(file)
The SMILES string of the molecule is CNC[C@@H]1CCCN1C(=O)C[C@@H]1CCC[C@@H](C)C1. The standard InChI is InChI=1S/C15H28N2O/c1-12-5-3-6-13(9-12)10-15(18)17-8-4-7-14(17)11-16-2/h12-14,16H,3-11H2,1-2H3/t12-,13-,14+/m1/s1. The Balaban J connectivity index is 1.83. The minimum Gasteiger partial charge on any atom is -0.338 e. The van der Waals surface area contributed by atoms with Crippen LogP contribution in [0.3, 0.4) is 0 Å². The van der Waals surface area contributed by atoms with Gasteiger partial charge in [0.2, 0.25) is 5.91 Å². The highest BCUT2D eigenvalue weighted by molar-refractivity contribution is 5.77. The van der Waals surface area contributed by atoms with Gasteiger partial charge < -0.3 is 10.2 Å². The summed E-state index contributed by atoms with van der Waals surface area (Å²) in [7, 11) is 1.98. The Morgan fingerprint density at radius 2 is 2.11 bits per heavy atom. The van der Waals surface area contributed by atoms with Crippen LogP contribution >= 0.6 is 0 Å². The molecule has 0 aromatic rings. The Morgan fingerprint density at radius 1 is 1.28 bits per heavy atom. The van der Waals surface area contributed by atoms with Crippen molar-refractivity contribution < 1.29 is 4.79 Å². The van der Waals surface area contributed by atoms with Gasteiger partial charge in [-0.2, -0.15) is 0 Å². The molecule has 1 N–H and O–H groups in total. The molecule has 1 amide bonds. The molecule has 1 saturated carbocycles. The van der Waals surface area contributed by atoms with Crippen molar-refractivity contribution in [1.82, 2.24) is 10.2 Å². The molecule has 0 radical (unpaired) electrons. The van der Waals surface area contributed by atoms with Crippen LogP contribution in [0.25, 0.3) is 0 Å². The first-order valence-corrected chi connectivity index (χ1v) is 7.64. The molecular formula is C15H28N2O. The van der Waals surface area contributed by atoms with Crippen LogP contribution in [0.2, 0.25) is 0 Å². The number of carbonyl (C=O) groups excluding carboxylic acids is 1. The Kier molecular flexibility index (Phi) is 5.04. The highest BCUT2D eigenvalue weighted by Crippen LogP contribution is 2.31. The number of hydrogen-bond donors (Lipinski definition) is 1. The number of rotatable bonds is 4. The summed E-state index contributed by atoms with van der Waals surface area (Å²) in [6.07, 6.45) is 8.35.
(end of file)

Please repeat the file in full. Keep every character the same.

The SMILES string of the molecule is CNC[C@@H]1CCCN1C(=O)C[C@@H]1CCC[C@@H](C)C1. The standard InChI is InChI=1S/C15H28N2O/c1-12-5-3-6-13(9-12)10-15(18)17-8-4-7-14(17)11-16-2/h12-14,16H,3-11H2,1-2H3/t12-,13-,14+/m1/s1. The Balaban J connectivity index is 1.83. The minimum Gasteiger partial charge on any atom is -0.338 e. The van der Waals surface area contributed by atoms with Crippen LogP contribution in [0.3, 0.4) is 0 Å². The van der Waals surface area contributed by atoms with Gasteiger partial charge in [0.2, 0.25) is 5.91 Å². The highest BCUT2D eigenvalue weighted by molar-refractivity contribution is 5.77. The van der Waals surface area contributed by atoms with Gasteiger partial charge < -0.3 is 10.2 Å². The summed E-state index contributed by atoms with van der Waals surface area (Å²) in [7, 11) is 1.98. The Morgan fingerprint density at radius 2 is 2.11 bits per heavy atom. The van der Waals surface area contributed by atoms with Crippen LogP contribution >= 0.6 is 0 Å². The molecule has 0 aromatic rings. The Morgan fingerprint density at radius 1 is 1.28 bits per heavy atom. The van der Waals surface area contributed by atoms with Crippen molar-refractivity contribution < 1.29 is 4.79 Å². The van der Waals surface area contributed by atoms with Gasteiger partial charge in [-0.2, -0.15) is 0 Å². The molecule has 1 N–H and O–H groups in total. The molecule has 1 amide bonds. The molecule has 1 saturated carbocycles. The van der Waals surface area contributed by atoms with Crippen molar-refractivity contribution in [1.82, 2.24) is 10.2 Å². The molecule has 0 radical (unpaired) electrons. The van der Waals surface area contributed by atoms with Crippen LogP contribution in [0.25, 0.3) is 0 Å². The first-order valence-corrected chi connectivity index (χ1v) is 7.64. The molecular formula is C15H28N2O. The van der Waals surface area contributed by atoms with Crippen LogP contribution in [0.2, 0.25) is 0 Å². The number of carbonyl (C=O) groups excluding carboxylic acids is 1. The Kier molecular flexibility index (Phi) is 5.04. The highest BCUT2D eigenvalue weighted by Crippen LogP contribution is 2.31. The number of hydrogen-bond donors (Lipinski definition) is 1. The number of rotatable bonds is 4. The summed E-state index contributed by atoms with van der Waals surface area (Å²) in [6.07, 6.45) is 8.35.